2007 Porsche Cayman S (987) 3.4 F6


Luxury, performance, practicality, drivability - the Cayman S is really a dandy


Not tested long term.

General Comments:

Porsche. I don't really think there is much need to say more (but I will anyway). One of Porsche's most recent line-up additions is the 987 Cayman. Introduced in 2005, it has endured a love-hate relationship with the automotive press. Most negativity stemming from the sentiment that the Cayman was purposely held back by design as to not outshine the flagship Porsche 911. On the other hand, the mid-engine configuration, which neutralizes the handling as compared to the sometimes unruly 911, means that the Cayman is one of the best handling cars... anywhere. I drove a Cayman S briefly, yet I was left with a lasting impression.

Firstly, it's a Porsche. Which means endless heritage and lore. The ignition key slot is on the dash to the left of the steering wheel. LeMans aficionados know this is a classic Porsche trait designed to allow the driver to start and put the car into gear at the same time. An invaluable ability in the days of the "running start" at the fabled 24-hour race.

At first impression, the Cayman is really like any other car. It is easy to see out of, the seats are comfortable (actually very much so), and there are all the comforts and practicalities inside that you would expect from a normal sedan car. Porsche offers such a staggering array of options that it is really very unlikely that any two Porsches are identical, even though they do make quite a few of them. The car I drove had a leather interior, sport seats, a 6-speed manual gearbox and standard entertainment system (which I didn't use).

The styling is classic Porsche. Outside, the somewhat bulbous lines are very similar to the Boxster convertible. The car isn't really beautiful, or even aggressive, but it manages to massage the eyes into maybe thinking it isn't so bad looking either. The interior is a model of perfect fit-and-finish, and form following function, another Porsche motif. Everything is just where it should be as not to distract from the driving.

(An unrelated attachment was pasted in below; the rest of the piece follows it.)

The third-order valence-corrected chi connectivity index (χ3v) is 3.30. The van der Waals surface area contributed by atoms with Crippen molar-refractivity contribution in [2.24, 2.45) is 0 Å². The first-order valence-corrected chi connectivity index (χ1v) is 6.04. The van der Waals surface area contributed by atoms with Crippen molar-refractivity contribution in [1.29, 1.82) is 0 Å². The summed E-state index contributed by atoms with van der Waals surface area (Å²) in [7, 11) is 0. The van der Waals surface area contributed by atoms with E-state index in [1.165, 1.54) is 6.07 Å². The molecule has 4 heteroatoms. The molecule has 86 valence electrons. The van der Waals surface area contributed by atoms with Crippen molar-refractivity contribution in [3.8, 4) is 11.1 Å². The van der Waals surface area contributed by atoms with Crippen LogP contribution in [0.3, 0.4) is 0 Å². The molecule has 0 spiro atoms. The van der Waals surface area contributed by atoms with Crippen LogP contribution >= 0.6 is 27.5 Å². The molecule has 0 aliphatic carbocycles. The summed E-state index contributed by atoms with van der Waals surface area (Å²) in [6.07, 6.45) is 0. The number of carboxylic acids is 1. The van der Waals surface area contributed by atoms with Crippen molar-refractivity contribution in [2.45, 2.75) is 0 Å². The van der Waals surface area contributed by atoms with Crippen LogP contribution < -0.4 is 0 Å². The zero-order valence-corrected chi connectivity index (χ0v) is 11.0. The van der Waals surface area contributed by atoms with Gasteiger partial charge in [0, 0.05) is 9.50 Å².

I drove the Cayman S on bumpy, winding back roads, and as you'd expect, the experience was magnificent. The flat 6 sounds better than almost anything, and is signature Porsche sound. The Cayman rides fairly soft for such a sporty car, soaking up the typical Pennsylvania potholes with absolute ease as it corners.

Speaking of corners, believe what you hear when you hear someone tell you driving a Porsche is an organic feeling. I was able to carry on a normal conversation with the passenger as we pounded around corners and screamed up rapid hills on our jaunt. Everything is mind-melting good, to the point where your mind actually does melt and the car guides your motions. The gear change is German efficient and quick thanks to a short throw shifter. And the clutch pedal was surprising light for the high-powered engine that nestles in somewhere behind the cabin. This really is a sports car for your every day drive.

The Cayman S does have two trunks. Thanks to its rear-mid-engine layout, the trunk under the hood offers ample space for luggage, as does the space beneath the hatch. Plus, as a Porsche it is endlessly customizable. I can't even bother to list the options you should probably have as reading a Porsche options list is more intensive than reading War and Peace. Actually, spec'ing your Porsche may be more intensive than actually driving it... Shame really, because you'll really be wanting to get it out on the road.

There are faults, other than the ambiguous Porsche styling. The seats, though comfortable, were noticeably much harder than any other I've sat in. The trunks, though there are two, are too small for ice hockey equipment, and the roof rack option is hideous, so that's out. And of course, it's a Porsche. Which means painful pricing of options (I once spec'ed a Boxster S with $100,000 in optional extras alone, that's twice the price of the standard car) and things like leather interior, proper-looking wheels, paint other than white, red, or yellow, and so forth are pricey extras. And then there's the maintenance costs...

But none of that really matters. What matters is that the Cayman S is really a dandy piece to drive.

-Steven Zebrine.

Would you buy another car from this manufacturer? Yes

Review Date: 29th July, 2011